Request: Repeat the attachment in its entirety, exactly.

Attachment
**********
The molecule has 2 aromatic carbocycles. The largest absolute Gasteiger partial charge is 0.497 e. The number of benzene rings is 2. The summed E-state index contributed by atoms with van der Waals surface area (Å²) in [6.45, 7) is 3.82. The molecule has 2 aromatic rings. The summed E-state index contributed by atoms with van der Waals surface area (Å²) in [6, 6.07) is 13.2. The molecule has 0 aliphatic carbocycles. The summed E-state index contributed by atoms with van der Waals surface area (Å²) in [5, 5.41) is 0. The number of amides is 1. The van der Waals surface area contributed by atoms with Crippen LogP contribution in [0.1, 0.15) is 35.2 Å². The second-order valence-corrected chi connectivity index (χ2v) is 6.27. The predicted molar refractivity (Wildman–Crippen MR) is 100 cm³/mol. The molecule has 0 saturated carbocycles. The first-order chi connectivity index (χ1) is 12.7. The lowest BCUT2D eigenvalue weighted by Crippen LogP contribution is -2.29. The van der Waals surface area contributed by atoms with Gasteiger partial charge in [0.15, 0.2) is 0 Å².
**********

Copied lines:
The molecule has 2 aromatic carbocycles. The largest absolute Gasteiger partial charge is 0.497 e. The number of benzene rings is 2. The summed E-state index contributed by atoms with van der Waals surface area (Å²) in [6.45, 7) is 3.82. The molecule has 2 aromatic rings. The summed E-state index contributed by atoms with van der Waals surface area (Å²) in [6, 6.07) is 13.2. The molecule has 0 aliphatic carbocycles. The summed E-state index contributed by atoms with van der Waals surface area (Å²) in [5, 5.41) is 0. The number of amides is 1. The van der Waals surface area contributed by atoms with Crippen LogP contribution in [0.1, 0.15) is 35.2 Å². The second-order valence-corrected chi connectivity index (χ2v) is 6.27. The predicted molar refractivity (Wildman–Crippen MR) is 100 cm³/mol. The molecule has 0 saturated carbocycles. The first-order chi connectivity index (χ1) is 12.7. The lowest BCUT2D eigenvalue weighted by Crippen LogP contribution is -2.29. The van der Waals surface area contributed by atoms with Gasteiger partial charge in [0.15, 0.2) is 0 Å².